However, many manufacturers outside of the automotive sector are still in a period of notable growth. Downers Grove, Ill.-based manufacturer of conveyor maintenance equipment Flexco Grand Rapids recently announced plans to expand into a new 300,000-square-foot industrial building in Walker. The company expects to add about 50 employees at the location during the next three to five years, as MiBiz previously reported.
“We’re still hiring,” Doug Saunders, director of operations for North America, told MiBiz. “We’ve got five jobs in North America right now at Flexco and there are a few more that are going to get posted. So the current job market situation or economy right now hasn’t been impacting us significantly.”
In the tight labor market, some jobs at the company have taken six to eight months to fill, according to Saunders.
Analysts at Flexco put more weight into indicators that are “very specific” to the products that the company manufactures, as opposed to “general” statistics, he added.
“We’ve been somewhat insulated by a lot of it,” Saunders said. “Mining, package handling and agriculture probably are still our biggest ties, but it’s still a hugely diversified market.”
Flexco employs 159 people in West Michigan and 870 globally, the majority of whom are in North America. Although the costs of the company’s goods have “gone up significantly” because of foreign trade disputes and tariffs, Flexco is relatively protected from changes in the U.S. economy with its reach around the world, according to Saunders.
“When we were less global, we’d have a lot more dips and jumps because of North American or Northern Hemisphere-related business,” he said. “Like with our agricultural products, when there’s not as much ag business going on in North America, there’s a ton of it going on in South America.”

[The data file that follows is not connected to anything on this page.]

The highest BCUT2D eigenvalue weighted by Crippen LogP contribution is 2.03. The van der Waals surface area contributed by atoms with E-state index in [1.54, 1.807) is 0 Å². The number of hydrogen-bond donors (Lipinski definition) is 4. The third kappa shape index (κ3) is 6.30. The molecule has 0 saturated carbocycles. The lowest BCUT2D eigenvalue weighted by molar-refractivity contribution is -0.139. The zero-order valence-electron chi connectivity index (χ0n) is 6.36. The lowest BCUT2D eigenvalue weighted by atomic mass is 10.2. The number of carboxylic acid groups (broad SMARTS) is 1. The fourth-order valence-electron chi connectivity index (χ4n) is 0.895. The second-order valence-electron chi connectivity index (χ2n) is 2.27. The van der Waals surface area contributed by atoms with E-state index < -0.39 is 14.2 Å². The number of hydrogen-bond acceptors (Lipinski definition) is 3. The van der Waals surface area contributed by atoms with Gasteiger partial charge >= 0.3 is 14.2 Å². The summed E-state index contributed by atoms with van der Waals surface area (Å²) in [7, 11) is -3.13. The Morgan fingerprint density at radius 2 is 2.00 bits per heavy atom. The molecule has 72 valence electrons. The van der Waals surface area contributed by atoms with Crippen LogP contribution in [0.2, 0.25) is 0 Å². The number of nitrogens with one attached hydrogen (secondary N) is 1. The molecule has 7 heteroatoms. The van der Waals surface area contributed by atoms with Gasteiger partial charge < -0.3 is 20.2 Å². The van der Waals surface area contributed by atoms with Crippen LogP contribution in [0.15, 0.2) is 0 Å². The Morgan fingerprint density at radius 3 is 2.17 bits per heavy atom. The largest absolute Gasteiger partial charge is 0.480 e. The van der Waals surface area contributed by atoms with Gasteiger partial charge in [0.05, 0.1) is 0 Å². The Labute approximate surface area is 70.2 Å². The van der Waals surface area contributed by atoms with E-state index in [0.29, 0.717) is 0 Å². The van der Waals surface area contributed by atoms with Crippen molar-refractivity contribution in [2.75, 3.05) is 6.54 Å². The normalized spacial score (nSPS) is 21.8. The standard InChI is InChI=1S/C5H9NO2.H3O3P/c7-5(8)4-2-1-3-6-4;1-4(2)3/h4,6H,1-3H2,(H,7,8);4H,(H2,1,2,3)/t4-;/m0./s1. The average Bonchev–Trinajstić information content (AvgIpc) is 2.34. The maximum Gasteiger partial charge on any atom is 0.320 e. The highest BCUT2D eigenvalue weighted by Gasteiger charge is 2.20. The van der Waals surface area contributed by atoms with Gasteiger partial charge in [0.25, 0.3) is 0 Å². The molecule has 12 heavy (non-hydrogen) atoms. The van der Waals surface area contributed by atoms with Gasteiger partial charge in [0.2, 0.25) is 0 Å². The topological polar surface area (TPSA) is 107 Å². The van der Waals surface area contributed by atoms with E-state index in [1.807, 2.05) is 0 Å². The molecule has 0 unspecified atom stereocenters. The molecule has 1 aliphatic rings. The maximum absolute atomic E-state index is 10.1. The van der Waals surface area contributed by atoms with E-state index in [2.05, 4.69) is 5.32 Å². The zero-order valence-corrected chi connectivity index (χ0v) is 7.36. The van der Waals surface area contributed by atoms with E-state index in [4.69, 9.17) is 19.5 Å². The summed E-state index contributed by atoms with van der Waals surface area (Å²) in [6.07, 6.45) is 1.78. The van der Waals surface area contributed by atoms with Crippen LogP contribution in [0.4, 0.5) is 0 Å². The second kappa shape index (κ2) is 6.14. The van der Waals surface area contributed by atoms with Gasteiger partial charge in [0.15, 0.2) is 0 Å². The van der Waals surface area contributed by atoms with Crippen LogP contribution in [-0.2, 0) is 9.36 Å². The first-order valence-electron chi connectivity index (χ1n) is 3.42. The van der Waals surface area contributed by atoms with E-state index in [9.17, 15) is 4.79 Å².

The company’s outlook for the rest of the year and going into 2020 is still positive, he said.
Automation to the rescue?
Dave Warner, president of Next Level Manufacturing LLC in Jenison, a manufacturer of machined parts, told MiBiz his outlook for the coming year also is “looking great.”
“It’s an election year, so our firearms division is doing better than ever,” he said. “With our standard, everyday customers in the machining division, things are gung-ho.”
The company is “diverting to automation” rather than bringing on new positions, according to Warner.
“If we have a slowdown, it’s easier to shut off a piece of equipment than lay someone off,” he said.
Although the implementation of automation in manufacturing may account for some redirected jobs, its effects on the sector have been “overstated and misunderstood,” according to Upjohn Institute’s Houseman.
“The displacement from automation, while certainly it has occurred in individual factories and you can point to certain cases at aggregate levels, that’s been less important in terms of the overall decline in manufacturing jobs,” she said.
After a decade of growth in the manufacturing sector and in the overall economy, Houseman warns everyone needs to be ready for the downturn.
“This has been a very long expansion and so people have been looking to see if a recession is around the corner for a long time,” she said. “What you’re seeing right now is a slackness, a weakening, a softening of the economy. That’s always a leading indicator of recession.”